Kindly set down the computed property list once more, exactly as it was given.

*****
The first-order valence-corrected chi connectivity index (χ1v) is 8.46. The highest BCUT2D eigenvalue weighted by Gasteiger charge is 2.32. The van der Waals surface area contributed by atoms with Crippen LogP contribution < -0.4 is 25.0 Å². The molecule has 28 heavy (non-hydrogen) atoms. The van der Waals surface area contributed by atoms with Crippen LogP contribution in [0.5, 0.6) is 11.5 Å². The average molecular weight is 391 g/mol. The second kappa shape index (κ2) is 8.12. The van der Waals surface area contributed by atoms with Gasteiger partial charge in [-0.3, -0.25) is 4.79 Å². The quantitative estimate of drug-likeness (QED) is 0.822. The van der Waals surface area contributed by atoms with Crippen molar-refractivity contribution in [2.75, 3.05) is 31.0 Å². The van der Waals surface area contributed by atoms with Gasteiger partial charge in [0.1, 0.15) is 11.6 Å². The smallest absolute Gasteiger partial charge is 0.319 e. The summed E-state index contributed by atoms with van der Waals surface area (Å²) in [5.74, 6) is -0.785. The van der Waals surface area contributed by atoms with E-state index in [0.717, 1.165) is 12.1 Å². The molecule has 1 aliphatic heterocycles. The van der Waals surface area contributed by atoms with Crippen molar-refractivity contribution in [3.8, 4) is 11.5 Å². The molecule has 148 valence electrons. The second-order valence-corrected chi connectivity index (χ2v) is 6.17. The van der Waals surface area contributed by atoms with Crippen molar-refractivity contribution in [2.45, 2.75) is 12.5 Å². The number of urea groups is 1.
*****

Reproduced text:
The first-order valence-corrected chi connectivity index (χ1v) is 8.46. The highest BCUT2D eigenvalue weighted by Gasteiger charge is 2.32. The van der Waals surface area contributed by atoms with Crippen LogP contribution < -0.4 is 25.0 Å². The molecule has 28 heavy (non-hydrogen) atoms. The van der Waals surface area contributed by atoms with Crippen LogP contribution in [0.5, 0.6) is 11.5 Å². The average molecular weight is 391 g/mol. The second kappa shape index (κ2) is 8.12. The van der Waals surface area contributed by atoms with Gasteiger partial charge in [-0.3, -0.25) is 4.79 Å². The quantitative estimate of drug-likeness (QED) is 0.822. The van der Waals surface area contributed by atoms with Crippen molar-refractivity contribution in [2.75, 3.05) is 31.0 Å². The van der Waals surface area contributed by atoms with Gasteiger partial charge in [0.1, 0.15) is 11.6 Å². The smallest absolute Gasteiger partial charge is 0.319 e. The summed E-state index contributed by atoms with van der Waals surface area (Å²) in [5.74, 6) is -0.785. The van der Waals surface area contributed by atoms with E-state index in [0.717, 1.165) is 12.1 Å². The molecule has 1 aliphatic heterocycles. The van der Waals surface area contributed by atoms with Crippen molar-refractivity contribution in [3.8, 4) is 11.5 Å². The molecule has 148 valence electrons. The second-order valence-corrected chi connectivity index (χ2v) is 6.17. The van der Waals surface area contributed by atoms with Crippen molar-refractivity contribution in [2.45, 2.75) is 12.5 Å². The number of urea groups is 1.